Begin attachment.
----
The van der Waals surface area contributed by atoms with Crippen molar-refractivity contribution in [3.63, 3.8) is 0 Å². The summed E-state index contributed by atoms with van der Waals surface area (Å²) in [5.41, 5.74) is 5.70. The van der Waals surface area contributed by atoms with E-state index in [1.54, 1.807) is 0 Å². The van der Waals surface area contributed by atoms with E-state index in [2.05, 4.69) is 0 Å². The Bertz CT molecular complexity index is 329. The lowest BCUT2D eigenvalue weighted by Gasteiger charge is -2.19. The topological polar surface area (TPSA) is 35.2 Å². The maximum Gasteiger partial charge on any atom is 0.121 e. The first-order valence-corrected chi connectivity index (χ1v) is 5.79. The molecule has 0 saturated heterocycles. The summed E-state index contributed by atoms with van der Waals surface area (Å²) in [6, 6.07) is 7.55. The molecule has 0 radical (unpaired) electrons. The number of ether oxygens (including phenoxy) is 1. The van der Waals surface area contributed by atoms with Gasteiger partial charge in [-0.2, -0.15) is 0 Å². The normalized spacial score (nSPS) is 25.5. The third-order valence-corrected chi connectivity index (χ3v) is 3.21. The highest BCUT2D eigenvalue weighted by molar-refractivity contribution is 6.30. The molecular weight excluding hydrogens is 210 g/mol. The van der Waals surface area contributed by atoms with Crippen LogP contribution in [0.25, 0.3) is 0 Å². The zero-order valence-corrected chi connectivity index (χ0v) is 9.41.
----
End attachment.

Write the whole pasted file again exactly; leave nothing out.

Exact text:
The van der Waals surface area contributed by atoms with Crippen molar-refractivity contribution in [3.63, 3.8) is 0 Å². The summed E-state index contributed by atoms with van der Waals surface area (Å²) in [5.41, 5.74) is 5.70. The van der Waals surface area contributed by atoms with E-state index in [1.54, 1.807) is 0 Å². The van der Waals surface area contributed by atoms with E-state index in [2.05, 4.69) is 0 Å². The Bertz CT molecular complexity index is 329. The lowest BCUT2D eigenvalue weighted by Gasteiger charge is -2.19. The topological polar surface area (TPSA) is 35.2 Å². The maximum Gasteiger partial charge on any atom is 0.121 e. The first-order valence-corrected chi connectivity index (χ1v) is 5.79. The molecule has 0 saturated heterocycles. The summed E-state index contributed by atoms with van der Waals surface area (Å²) in [6, 6.07) is 7.55. The molecule has 0 radical (unpaired) electrons. The number of ether oxygens (including phenoxy) is 1. The van der Waals surface area contributed by atoms with Gasteiger partial charge in [-0.2, -0.15) is 0 Å². The normalized spacial score (nSPS) is 25.5. The third-order valence-corrected chi connectivity index (χ3v) is 3.21. The highest BCUT2D eigenvalue weighted by molar-refractivity contribution is 6.30. The molecular weight excluding hydrogens is 210 g/mol. The van der Waals surface area contributed by atoms with Crippen LogP contribution in [0.25, 0.3) is 0 Å². The zero-order valence-corrected chi connectivity index (χ0v) is 9.41.